The Toast is created by the person who originally shortened the link.

Bre.ad founder Alan Chan says:
'People have causes they want to promote, whether it’s their company or a charity they fervently support, so he wanted to find a simple and novel way for them to display their passion.'

Although they've pitched it as 'promote a cause' you kinda know where it will end up.

Is it like pre-rolls for tweets or just pop-up ads by another name?

The bre.ad blog's Toast of the Week kinda tells it's own story.

And just wait til those 'influencers' get their hands on it.

[wtf, I've requested an invite anyway]

market research conundrum

Ever present and yet so far away; so close at hand and yet so elusive; so familiar and yet so poorly understood.

'O wad some Pow'r the giftie gie us
To see oursels as others see us!

Self knowledge.

'It wad frae mony a blunder free us,
An' foolish notion:
What airs in dress an' gait wad lea'e us,
An' ev'n devotion!

On the upside we are, however, quite good at noticing what other people are doing, have done and predicting what they might be doing in the future.

Reliable self-knowledge would be much more useful as a market research tool, unfortunately we're just not that evolved yet. We'll just have to work with what we've got.

*This post sponsored by The Serious Burns Unit.

Monday, May 23, 2011

newman street W1

As a football obsessed youngster I devoured Shoot Magazine every week.

It was a step up from comics, a serious football mag full of stats and stories, interviews with players and weekly columns from the likes of Kevin Keegan, George Best and Bobby Moore.

The first section I scanned for was a regular feature, Focus On...
Each week a player answered ten or so questions which gave the reader a bit of an insight into what made them tick.

One of the questions was always 'who has been the biggest influence on your career?'
Of course I imagined myself as the star player and myself answering those questions.
I imagined answering 'Bill Shankly' or 'Brian Clough'.

As it goes I never made it beyond the odd appearance for the school X1 but the question still remains.

'Who has been the biggest influence on your career?'

He'll probably laugh at this but that question takes me back to early 2005, a basement bar across the road from FCB's offices in Newman Street W1 and a conversation I had with Mark Brown, Strategy Director with the then fledgling interactive advertising agency Weapon7.

After several years in web and interactive product development and marketing and with a head full of Cluetrain and Seth I fancied my chances at having a pop at the advertising business.

Weapon7 worked out of a corridor in FCB's building in Newman Street. There were the three partners plus 2 employees, I was hopeful of being person number 6.

FCB were in the doldrums a bit at the time (I think they are out of them now, happily) and so had let certain areas of their building to boutique agencies to try and raise the energy levels in the building.

As I wandered around those corridors the line from Dexy's 'Come on Eileen' would play in my head...

'These people round here wear beaten down eyes, sunk in smoke dried faces they're so resigned to what their fate is..

Mark said to me 'See those guys in there? They have had it. We are going to completely revolutionise the world of advertising. Are you in?'.

I never bothered to ask 'how?' or 'what?'
I was sold immediately.

The years have passed and jobs have changed but the mission continues to this day...

Wednesday, May 18, 2011

chunky chuggers

Some of you may know that back in the day I was a club dj of some noteriety.
Broadly of a classic Balearic flavour.
My forte was in the area of what we used to call the 'chunky chugger'.

I was trying to explain the chunky chugger concept to some youngsters the other day.
They were struggling to 'get it'.

The easiest way to explain is to post here my top 3 Balearic chunky chuggers.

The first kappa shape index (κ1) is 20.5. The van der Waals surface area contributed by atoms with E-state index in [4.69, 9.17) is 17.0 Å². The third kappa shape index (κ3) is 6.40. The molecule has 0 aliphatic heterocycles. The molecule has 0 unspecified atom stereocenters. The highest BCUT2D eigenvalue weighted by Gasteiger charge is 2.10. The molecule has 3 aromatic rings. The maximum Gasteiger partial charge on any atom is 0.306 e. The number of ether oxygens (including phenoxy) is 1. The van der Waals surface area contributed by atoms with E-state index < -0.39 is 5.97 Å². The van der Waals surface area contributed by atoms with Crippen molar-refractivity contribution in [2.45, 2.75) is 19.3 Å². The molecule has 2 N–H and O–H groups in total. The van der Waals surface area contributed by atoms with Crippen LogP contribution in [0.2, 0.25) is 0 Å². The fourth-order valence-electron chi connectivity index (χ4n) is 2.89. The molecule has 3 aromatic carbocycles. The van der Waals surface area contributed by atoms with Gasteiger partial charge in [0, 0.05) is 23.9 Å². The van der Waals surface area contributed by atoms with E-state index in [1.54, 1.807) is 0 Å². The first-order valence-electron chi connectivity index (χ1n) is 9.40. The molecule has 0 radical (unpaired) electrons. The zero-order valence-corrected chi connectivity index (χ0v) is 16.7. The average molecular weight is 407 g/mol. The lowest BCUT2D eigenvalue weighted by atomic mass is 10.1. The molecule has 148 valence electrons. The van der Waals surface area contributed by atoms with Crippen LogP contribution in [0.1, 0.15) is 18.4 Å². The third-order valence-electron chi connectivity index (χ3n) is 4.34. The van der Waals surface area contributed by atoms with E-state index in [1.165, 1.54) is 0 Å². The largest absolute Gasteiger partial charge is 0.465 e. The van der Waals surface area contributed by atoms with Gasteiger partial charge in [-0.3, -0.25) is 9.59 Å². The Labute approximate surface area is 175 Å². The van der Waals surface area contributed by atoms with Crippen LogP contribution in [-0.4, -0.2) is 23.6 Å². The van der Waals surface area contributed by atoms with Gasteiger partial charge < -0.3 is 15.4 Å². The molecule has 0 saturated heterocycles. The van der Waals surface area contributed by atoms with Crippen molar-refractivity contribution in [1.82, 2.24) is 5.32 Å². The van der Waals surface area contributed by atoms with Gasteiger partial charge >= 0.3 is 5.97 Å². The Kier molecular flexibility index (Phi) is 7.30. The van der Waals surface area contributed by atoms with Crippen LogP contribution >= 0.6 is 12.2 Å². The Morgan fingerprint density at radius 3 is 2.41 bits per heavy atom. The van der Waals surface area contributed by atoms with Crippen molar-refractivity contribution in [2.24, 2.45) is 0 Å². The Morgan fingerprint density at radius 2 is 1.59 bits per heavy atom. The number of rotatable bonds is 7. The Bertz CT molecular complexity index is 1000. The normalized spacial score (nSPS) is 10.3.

These are all from circa '90/91 and in the 106-112bpm realm for optimum chunk.

Jesus Loves You - Bow Down Mister (The Grid Remix)

The Mock Turtles - Can You Dig It (Yeah) (Steve Proctor Remix)

The Mad Jacks - Feel The Hit (Justin Robertson Spice Mix)

Never get out of the boat? Absolutely goddam right. Unless you were going all the way.

repeat business vs loyalty

Just a note on the group buying thing. In Australia we've got Scoopon, Spreets, Cudo, Groupon, Living Social and numerous others.

These sites are great for us punters looking to pick up a bargain or two. No doubt.
And if your company can sustain it, being part of those deals great for repeat business.

But let's not confuse repeat business with loyalty.

Deal-hunters, opportunists and coupon cutter-outers can be a short-term fix but it doesn't play out in the long run.

Constantly being on-sale or in promotion literally cheapens a brand.
Like these carpet warehouses or furniture stores.
Only a mug would ever buy a full-price sofa.

I'd rather go to Ikea. Where the price is the price. End of story.

Apple products are the same price wherever you shop. If you're not going to get a better price at Discount Electronics Inc then you might as well shop in the Apple Store.
The value-add there is the fantastic retail experience.

Repeat buyers will keep buying until a better deal comes along.
Loyalty is when your customer will turn down a better 'deal' to keep buying from you.

Tuesday, May 17, 2011

four hashtags you rarely see coming out of social media conference twitterstreams

Just sayin'...

Thanks for the reminder @umairh

twelevision on your tech life

Thanks to Trever Long from the Your Tech Life video podcast outta Sydney for his nice review of Twelevision.

Monday, May 16, 2011


Here's a great clip of The Angy Birds story, as told by Rovio CEO Niklas Hed and the game's designer, Jaako Iisalo.

Angry Birds is reasonably unique - yes, it's approaching Thomas proportions but one of the first entertainment phenomena to have began as a mobile application and worked outwards rather than coming at mobile as an extension from a.n.other media eg a film.

Niklas explains how Angry Birds emerged from a side project to design 10 small games specifically for the iPhone platform an see what happened, to experiment and light a few small fires.

The story?

'The game itself doesn't explain the story that much...the pigs are coming they steal the eggs, then they are gone...this leaves space for imagination...this is why people are building their own world around it'

It also plays nicely to the by-products notion.